Sunday, April 29, 2012

Rutherford B. Hayes Exhibit on Display at The Ohio State University

President Rutherford B. Hayes

Legendary Ohio State University football coach Woody Hayes would not have had a place to work had it not been for a man who shared his surname.

Rutherford B. Hayes was governor of Ohio in 1870 when he urged the Ohio General Assembly to pass a bill creating a land-grant university under the Morrill Act of 1862. His persistence led to passage of the bill establishing the Ohio Agricultural and Mechanical College in Columbus - today known as The Ohio State University.

The Hayes Presidential Center and The Ohio State University's Rare Books & Manuscripts Library have partnered to create an exhibit Rutherford B. Hayes: Buckeye President. It is on display May 9 - August 26 in Thompson Library Room 165 at The Ohio State University (1858 Neil Avenue). In addition to exploring Rutherford B. Hayes’ connection to OSU, the exhibit tells the story of his life. Exhibit hours are 10 a.m.- 6 p.m. Monday - Friday and noon - 5 p.m. Saturday and Sunday.

Rutherford B. Hayes: Buckeye President includes artifacts from the Center’s and The Ohio State University's collections.

*Footnote: Rutherford B. Hayes and Woody Hayes are not related.

Saturday, April 21, 2012

U. S. Coast Guard Cutter Will Bear the Name of Great Lakes Sailor

Joseph Napier
Neidecker Collection
On March 2nd, the Bollinger Shipyards held a fleet dedication at Lockport, Louisiana, only the third in its history. Louisiana dignitaries along with more than 500 others were in attendance for the occasion. Under contract to Bollinger are 14 U.S. Coast Guard Fast Response Cutters. Each will be named for a hero who holds a special place in the Coast Guard’s celebrated history. Number Ten will honor the courageous Great Lakes sailor Captain Joseph Napier. He was the son of Captain Benjamin Napier, the Lake Erie sailor who waged battle for ownership of Kelleys Island. Losing out to the Kelleys, Benjamin Napier took his family west, following his brothers to Chicago.

There, son Joseph Napier became the city’s harbormaster. In the tradition of his seafaring family, Napier built, owned, and captained Great Lakes vessels. In 1854, the citizens of Chicago presented Napier with a gold watch for leading the daring rescue of the crew of the “Merchant:” during one of the city’s most violent storms.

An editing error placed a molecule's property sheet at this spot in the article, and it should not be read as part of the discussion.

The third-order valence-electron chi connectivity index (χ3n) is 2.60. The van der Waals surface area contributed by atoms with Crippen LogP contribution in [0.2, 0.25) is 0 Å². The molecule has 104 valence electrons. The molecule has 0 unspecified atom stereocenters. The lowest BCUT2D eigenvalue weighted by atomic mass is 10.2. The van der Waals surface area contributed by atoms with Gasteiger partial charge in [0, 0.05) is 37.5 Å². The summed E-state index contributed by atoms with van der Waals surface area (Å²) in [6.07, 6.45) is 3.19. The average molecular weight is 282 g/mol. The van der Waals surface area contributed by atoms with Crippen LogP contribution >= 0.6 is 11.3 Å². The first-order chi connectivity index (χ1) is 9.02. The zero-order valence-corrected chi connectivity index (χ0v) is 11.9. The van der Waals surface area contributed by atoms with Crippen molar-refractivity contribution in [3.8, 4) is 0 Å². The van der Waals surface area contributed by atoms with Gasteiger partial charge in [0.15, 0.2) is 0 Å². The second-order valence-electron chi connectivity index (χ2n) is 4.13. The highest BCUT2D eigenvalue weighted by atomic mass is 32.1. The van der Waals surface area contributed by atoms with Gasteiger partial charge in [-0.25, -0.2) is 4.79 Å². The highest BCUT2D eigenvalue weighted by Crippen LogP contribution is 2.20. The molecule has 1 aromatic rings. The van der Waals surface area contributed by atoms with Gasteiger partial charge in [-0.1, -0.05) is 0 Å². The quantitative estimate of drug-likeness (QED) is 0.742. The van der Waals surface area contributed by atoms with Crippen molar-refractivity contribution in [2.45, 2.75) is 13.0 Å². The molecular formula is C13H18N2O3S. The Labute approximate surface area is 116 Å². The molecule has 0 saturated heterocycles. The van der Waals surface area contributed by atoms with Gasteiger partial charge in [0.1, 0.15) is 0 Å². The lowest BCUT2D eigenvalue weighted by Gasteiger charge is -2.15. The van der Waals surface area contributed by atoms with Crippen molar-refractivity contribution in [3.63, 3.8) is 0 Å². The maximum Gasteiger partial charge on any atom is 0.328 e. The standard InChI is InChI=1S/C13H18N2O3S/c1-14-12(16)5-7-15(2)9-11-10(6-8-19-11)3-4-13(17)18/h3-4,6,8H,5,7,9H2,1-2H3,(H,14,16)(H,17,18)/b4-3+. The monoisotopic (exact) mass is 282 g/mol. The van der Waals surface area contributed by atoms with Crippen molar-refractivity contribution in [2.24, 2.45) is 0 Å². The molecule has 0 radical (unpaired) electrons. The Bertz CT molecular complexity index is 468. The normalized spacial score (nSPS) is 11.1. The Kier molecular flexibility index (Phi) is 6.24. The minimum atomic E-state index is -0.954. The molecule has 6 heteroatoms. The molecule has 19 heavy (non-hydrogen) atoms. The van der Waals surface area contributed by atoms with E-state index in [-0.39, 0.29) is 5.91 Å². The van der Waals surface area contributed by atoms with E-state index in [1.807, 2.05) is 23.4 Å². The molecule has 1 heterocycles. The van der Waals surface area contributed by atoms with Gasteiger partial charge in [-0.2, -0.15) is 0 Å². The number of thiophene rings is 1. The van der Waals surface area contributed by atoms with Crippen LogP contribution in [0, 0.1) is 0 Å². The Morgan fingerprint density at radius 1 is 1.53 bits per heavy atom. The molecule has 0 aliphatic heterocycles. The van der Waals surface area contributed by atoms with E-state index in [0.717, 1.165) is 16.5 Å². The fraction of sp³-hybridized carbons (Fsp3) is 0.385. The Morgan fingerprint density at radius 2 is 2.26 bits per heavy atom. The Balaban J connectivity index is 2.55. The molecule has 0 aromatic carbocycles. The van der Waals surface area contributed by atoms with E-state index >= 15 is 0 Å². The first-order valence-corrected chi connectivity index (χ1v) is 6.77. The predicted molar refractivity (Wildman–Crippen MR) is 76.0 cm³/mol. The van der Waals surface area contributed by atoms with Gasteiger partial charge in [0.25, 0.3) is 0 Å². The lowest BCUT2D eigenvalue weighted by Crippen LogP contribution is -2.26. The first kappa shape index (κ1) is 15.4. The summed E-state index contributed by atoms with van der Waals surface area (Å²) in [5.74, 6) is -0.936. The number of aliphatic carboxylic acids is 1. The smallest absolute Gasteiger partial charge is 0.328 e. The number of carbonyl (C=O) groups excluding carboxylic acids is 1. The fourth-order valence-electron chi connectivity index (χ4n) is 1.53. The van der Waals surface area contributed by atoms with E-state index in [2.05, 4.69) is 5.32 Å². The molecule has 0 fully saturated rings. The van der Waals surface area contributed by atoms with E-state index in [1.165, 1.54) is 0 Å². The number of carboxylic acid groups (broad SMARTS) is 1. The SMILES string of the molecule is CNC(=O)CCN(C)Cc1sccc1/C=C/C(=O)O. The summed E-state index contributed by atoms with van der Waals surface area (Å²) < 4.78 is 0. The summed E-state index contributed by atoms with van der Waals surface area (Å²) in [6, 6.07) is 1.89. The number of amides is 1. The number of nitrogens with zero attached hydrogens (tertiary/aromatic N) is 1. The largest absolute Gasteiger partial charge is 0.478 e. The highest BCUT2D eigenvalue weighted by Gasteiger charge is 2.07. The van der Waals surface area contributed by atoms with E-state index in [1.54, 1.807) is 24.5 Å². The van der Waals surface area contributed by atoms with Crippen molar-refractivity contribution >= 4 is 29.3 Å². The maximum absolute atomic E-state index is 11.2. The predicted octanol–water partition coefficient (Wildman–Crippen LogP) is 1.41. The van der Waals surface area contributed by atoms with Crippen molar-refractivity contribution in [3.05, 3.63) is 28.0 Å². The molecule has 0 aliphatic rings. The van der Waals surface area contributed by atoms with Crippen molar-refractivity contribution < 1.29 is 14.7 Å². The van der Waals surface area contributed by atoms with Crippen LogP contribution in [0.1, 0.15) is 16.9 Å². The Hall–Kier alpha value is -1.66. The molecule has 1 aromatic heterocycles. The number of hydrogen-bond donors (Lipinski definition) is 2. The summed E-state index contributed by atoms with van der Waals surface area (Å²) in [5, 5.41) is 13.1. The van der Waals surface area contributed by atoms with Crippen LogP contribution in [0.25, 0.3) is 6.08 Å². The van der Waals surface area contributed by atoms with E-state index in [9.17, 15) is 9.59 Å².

Captain Napier eventually settled near St. Joseph, Michigan, where he was as loved and revered as his brother Captain Nelson Napier. When the federal government built its lifesaving station in 1874, Joseph Napier was appointed its keeper. Napier and his crew were responsible for multiple rescues on Lake Michigan.

According to the U. S. Coast Guard, “the most notable occurred Oct. 10, 1877, when the schooner “D.G. Williams” broke apart approaching the port in a storm.” The schooner's crew of six clung to the rigging as Napier and three of his crewmen rowed into the violent lake. The surfboat capsized on the first effort. The crew righted and boarded the surfboat and reached the “Williams,” rescuing two sailors. Heavy waves swamped the rescue boat on their next attempt, but the volunteers bailed the water, battled rough seas, and saved two more men. On their final attempt, the crew was thrown from the boat. Napier suffered a serious leg injury. One of the rescuers threw a line to Napier, who helped right the boat and rowed it alongside the “Williams.” The last two sailors were rescued.

The U. S. Life-Saving Service, the forerunner of the U.S. Coast Guard, awarded Captain Joseph Napier its first life-saving gold medal. Today the Coast Guard station at St. Joseph is located on the exact site as the station Napier oversaw. Adam Kane, the current chief of the station, said, “Joseph Napier continues to serve as an inspiration not only to the crew but also the community.”